In the wake of Wednesday’s terror attack in Tel Aviv, during which a 62-year-old bus driver was injured while trying to fend off the stabber, the Israeli government is advancing a plan to train drivers to handle security emergencies and neutralize terrorists.
Israeli counter-terrorism, police and Transportation Ministry officials have drafted a plan that would see over 10,000 bus drivers undergo a specialized training course, Channel 2 reported Thursday.
Still, public transport companies are calling the plan insufficient, claiming that it does not provide an appropriate response to the dangers the drivers face, the report said. They said the drivers, restricted to their seats, cannot handle emergency situations single-handedly.
Drivers will be instructed on threat detection methods, including handling explosive devises, and will receive training in Krav Maga, an Israeli martial art.
In addition, they will be granted special search and detain rights, acting as temporary law enforcement agents during emergencies.
The plan’s exact budget was not revealed, though it is expected to cost several million shekels, according to Channel 2. The draft of the plan will be submitted for the Finance Ministry’s approval, and is expected be funded by the Transportation Ministry.
“A bus driver cannot replace a professional guard, while simultaneously operating as a driver,” an unnamed representative of the Dan bus company, which operates in the Tel Aviv area, told Ynet. “The state is responsible for security. Hopefully, given the current atmosphere, the Transportation Ministry will reinstate guards and provide passengers with safety.”
In 1994, amid a first wave of Palestinian bus bombings, the Israel Police established Magen, an auxiliary unit tasked with securing public transportation passengers. At its peak, the unit was manned by 900 security guards and had an annual budget of NIS 90 million ($23 million), funded through the Transportation Ministry and the public transport companies’ earnings. The unit was dissolved in 2008.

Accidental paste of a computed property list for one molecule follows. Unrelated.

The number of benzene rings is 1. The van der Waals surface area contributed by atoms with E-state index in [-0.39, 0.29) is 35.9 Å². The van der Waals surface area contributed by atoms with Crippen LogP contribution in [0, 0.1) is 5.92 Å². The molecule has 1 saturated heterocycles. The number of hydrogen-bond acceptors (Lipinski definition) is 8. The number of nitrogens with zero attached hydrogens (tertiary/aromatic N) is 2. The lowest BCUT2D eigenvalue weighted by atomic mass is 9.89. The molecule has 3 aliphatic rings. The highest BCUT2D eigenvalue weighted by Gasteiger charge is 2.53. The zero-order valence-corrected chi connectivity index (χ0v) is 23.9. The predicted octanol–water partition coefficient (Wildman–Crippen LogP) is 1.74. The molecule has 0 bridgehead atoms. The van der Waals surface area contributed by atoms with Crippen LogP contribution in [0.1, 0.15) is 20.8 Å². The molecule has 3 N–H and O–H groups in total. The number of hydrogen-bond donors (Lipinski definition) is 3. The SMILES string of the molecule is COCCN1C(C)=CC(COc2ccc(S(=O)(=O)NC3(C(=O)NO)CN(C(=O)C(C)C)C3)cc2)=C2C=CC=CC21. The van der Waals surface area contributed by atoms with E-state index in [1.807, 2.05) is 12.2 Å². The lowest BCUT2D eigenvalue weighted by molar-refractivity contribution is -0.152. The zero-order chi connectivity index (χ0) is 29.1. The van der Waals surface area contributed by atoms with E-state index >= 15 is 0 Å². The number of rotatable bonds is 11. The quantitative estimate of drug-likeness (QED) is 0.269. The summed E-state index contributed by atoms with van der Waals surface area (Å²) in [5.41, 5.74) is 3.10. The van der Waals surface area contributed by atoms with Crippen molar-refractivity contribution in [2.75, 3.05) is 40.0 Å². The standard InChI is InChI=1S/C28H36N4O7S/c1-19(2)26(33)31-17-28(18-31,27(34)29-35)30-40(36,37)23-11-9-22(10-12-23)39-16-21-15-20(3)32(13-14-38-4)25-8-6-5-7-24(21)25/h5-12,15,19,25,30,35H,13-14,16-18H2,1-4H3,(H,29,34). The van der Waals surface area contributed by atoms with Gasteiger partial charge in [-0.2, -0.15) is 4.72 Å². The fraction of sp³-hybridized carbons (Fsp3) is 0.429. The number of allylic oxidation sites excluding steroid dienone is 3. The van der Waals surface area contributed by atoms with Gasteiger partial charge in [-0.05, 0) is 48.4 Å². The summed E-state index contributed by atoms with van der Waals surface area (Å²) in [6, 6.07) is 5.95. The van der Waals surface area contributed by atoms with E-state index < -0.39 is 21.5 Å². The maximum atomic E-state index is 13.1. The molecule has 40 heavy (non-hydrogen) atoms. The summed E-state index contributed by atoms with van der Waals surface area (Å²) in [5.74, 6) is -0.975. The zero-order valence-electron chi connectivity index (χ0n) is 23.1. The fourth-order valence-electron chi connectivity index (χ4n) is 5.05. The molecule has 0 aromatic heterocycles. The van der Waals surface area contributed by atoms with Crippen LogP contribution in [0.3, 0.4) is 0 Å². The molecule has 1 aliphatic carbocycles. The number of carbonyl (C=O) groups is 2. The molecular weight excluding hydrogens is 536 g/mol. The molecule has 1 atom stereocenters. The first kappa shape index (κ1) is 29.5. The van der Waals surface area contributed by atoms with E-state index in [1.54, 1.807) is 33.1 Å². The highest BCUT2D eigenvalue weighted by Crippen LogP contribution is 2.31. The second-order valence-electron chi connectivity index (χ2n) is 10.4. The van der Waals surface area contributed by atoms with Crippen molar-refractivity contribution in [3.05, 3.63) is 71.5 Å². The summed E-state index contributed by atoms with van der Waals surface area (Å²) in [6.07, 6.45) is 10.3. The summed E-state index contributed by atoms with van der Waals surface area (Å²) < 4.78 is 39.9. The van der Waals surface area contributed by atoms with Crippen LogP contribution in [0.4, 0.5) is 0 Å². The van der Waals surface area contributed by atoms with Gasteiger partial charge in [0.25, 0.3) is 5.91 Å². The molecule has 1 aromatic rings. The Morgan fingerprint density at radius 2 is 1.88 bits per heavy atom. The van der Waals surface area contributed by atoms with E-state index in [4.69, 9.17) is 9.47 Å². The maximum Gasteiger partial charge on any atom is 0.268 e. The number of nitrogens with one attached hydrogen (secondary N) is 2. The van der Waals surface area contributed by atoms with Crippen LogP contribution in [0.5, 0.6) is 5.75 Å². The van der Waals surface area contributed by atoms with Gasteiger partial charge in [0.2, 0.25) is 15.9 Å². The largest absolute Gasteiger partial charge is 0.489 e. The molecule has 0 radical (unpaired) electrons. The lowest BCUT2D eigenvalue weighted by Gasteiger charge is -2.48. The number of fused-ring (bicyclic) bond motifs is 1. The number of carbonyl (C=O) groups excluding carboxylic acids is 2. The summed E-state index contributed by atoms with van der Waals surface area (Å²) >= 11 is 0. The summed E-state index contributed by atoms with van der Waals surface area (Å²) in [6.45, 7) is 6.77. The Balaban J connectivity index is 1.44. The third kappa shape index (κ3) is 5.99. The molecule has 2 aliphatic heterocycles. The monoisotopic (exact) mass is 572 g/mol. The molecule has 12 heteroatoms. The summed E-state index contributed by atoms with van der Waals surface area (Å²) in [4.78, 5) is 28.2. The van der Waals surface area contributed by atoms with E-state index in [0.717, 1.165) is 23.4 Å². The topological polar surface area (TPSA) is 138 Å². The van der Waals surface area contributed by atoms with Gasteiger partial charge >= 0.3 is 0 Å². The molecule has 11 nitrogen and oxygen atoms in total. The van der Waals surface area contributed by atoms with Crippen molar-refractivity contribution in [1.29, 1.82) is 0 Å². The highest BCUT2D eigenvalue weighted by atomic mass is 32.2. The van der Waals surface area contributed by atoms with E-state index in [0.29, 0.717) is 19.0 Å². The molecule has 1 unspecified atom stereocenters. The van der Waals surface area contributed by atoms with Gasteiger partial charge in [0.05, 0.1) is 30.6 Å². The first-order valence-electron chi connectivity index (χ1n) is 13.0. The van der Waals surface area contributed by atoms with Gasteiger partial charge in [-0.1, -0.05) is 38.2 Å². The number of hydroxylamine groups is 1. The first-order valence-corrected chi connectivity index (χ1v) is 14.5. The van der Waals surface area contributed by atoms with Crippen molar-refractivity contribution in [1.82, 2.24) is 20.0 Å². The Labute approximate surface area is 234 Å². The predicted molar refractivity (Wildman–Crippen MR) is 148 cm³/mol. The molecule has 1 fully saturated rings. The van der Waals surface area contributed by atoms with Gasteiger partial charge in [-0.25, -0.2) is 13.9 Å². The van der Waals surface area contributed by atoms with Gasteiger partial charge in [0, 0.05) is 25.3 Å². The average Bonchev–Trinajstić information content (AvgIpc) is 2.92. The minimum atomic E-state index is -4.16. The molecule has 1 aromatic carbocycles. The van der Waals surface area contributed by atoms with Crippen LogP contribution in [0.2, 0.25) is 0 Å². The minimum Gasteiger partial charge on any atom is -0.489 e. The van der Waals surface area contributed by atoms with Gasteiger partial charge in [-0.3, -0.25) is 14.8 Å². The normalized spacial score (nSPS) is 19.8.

Following the unit’s dismantlement, responsibility for securing public transport was to be transferred to the Public Security Ministry, although following warnings by then-transportation minister Shaul Mofaz, who said police were ill-equipped to handle the issue, that never occurred.
Speaking to Ynet, Israel police and Transportation Ministry officials both refused to accept responsibility.
While the Transportation Ministry claimed the government had decided to transfer responsibility to police, allocating them with a budget to fund the guards and their equipment, police claimed the security unit remained within the responsibilities of the Transportation Ministry.
Herzl Biton, the Dan driver who confronted the Palestinian stabber on his bus on Wednesday, was in stable condition and awake on Thursday, although he was still hooked up to life support. Doctors said his condition, previously serious, was now moderate.
Nineteen people were injured in the terror attack, which began on the #40 bus line as it passed through Tel Aviv’s busy Maariv Bridge intersection at about 7:30 a.m.
Victims of the attack said Biton’s resourcefulness had helped them flee the bus, where attacker Hamza Matrouk stabbed a dozen people during the morning commute.
The driver grappled with Matrouk, then slammed on the brakes so that the attacker stumbled on his way to stab others in the back of the bus. Biton then called his family and informed them he had been stabbed.
A friend told Channel 2 news Wednesday that the driver called him after being stabbed, telling him, “if anything happens, take care of my kids.”
The driver’s niece, Heli Sousan, told reporters that her uncle sprayed the terrorist with pepper spray.